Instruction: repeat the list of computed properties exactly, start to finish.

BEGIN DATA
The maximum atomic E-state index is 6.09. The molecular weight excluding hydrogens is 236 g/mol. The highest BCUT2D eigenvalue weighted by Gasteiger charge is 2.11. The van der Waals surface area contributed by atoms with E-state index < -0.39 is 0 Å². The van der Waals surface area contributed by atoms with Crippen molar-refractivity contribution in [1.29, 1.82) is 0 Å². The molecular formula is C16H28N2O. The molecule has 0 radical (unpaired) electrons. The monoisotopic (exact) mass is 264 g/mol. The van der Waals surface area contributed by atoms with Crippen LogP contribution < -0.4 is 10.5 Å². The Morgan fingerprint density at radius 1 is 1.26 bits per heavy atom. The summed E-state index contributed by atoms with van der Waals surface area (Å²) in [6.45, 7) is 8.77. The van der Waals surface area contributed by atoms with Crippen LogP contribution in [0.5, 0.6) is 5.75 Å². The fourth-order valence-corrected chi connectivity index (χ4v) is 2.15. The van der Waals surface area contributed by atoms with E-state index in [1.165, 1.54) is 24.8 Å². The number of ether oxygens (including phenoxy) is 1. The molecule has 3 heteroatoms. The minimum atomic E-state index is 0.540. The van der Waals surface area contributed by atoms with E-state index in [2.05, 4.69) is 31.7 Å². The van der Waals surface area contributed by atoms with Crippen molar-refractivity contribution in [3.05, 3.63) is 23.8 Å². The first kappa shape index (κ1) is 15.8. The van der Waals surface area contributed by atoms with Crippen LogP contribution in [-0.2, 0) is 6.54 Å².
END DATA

The maximum atomic E-state index is 6.09. The molecular weight excluding hydrogens is 236 g/mol. The highest BCUT2D eigenvalue weighted by Gasteiger charge is 2.11. The van der Waals surface area contributed by atoms with E-state index < -0.39 is 0 Å². The van der Waals surface area contributed by atoms with Crippen molar-refractivity contribution in [1.29, 1.82) is 0 Å². The molecular formula is C16H28N2O. The molecule has 0 radical (unpaired) electrons. The monoisotopic (exact) mass is 264 g/mol. The van der Waals surface area contributed by atoms with Crippen LogP contribution < -0.4 is 10.5 Å². The Morgan fingerprint density at radius 1 is 1.26 bits per heavy atom. The summed E-state index contributed by atoms with van der Waals surface area (Å²) in [6.45, 7) is 8.77. The van der Waals surface area contributed by atoms with Crippen LogP contribution in [0.5, 0.6) is 5.75 Å². The fourth-order valence-corrected chi connectivity index (χ4v) is 2.15. The van der Waals surface area contributed by atoms with E-state index in [1.165, 1.54) is 24.8 Å². The number of ether oxygens (including phenoxy) is 1. The molecule has 3 heteroatoms. The minimum atomic E-state index is 0.540. The van der Waals surface area contributed by atoms with E-state index in [2.05, 4.69) is 31.7 Å². The van der Waals surface area contributed by atoms with Crippen molar-refractivity contribution in [3.05, 3.63) is 23.8 Å². The first kappa shape index (κ1) is 15.8. The van der Waals surface area contributed by atoms with Crippen LogP contribution in [-0.2, 0) is 6.54 Å².